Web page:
Albany-- Habitat for Humanity is known for placing people in homes, not kicking them out.
But the non-profit organization is still a mortgage company. They are certainly more forgiving on late house payments than your average bank. But, sometimes the charity has to foreclose.
It's taken 58 years for Nathaniel Lewis to own his own home, "I like the neighborhood." Lewis lives in Woodland Oaks, a Habitat for Humanity neighborhood in Albany. And one thing is for sure: this first time homeowner makes his mortgage payments on time, "I try not to let it never get behind because it's very important. When you buy a house you are not suppose to be behind on your house note."
Here at Woodland Oaks nearly ten percent of homeowners are delinquent on their house payments. Still an eviction is a rare occasion. Stacey Odom-Driggers, Executive Director of Flint River Habitat for Humanity says, "We are in foreclosure with a family."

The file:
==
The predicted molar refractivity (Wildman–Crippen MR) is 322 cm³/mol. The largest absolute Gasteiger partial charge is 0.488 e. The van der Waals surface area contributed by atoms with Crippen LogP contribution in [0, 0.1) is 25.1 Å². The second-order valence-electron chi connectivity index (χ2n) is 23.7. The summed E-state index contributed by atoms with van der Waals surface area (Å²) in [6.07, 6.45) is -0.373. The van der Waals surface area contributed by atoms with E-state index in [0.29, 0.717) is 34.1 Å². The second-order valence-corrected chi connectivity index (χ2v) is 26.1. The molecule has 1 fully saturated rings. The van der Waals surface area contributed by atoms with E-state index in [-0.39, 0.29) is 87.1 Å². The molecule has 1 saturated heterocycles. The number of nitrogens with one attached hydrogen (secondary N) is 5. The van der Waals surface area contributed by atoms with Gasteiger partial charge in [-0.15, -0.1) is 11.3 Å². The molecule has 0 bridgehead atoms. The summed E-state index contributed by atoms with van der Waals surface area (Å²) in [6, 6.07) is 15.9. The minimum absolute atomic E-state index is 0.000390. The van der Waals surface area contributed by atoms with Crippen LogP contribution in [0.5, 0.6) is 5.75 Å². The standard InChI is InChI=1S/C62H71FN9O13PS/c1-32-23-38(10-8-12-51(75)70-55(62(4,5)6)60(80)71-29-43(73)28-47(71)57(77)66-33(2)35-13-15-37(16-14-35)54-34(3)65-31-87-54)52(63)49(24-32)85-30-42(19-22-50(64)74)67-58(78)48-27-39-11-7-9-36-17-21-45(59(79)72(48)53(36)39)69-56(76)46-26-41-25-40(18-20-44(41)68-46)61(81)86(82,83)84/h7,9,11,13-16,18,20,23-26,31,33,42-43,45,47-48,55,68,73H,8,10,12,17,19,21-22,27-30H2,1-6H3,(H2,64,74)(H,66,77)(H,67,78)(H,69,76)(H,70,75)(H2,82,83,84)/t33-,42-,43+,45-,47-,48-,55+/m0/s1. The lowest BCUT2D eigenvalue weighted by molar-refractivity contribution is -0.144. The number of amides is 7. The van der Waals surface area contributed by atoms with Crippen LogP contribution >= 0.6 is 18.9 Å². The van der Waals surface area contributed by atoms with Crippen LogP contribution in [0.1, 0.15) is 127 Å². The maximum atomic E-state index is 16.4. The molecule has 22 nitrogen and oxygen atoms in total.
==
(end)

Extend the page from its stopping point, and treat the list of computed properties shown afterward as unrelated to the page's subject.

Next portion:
In the Albany chapter's history, only two families have been evicted. Right now, the family in question is three years in arrears, "We try to figure out what the problem is. We offer alternative payments, if it's illness, lost their job, we can put arrears at the end of the mortgage, we really try very hard to do whatever is necessary to do whatever to make sure homeowner is in the home."
Sometimes, it doesn't work. But, there's always a family waiting for a home, and willing to try and make the payments, "Once we have possession of the house again we will go in clean it up rehab it do whatever is necessary to get it in good condition and yes the goal is to find another family and give them the opportunity to own it."
Like Nathaniel Lewis. Lewis says he would never be able to own a home if it weren't for the no-interest loans Habitat provides. And that's something he doesn't want to take for granted. The Habitat can foreclose on a partner if they are 90 days in arrears. But if the family is making good faith payments, they will work with them to keep them in the home.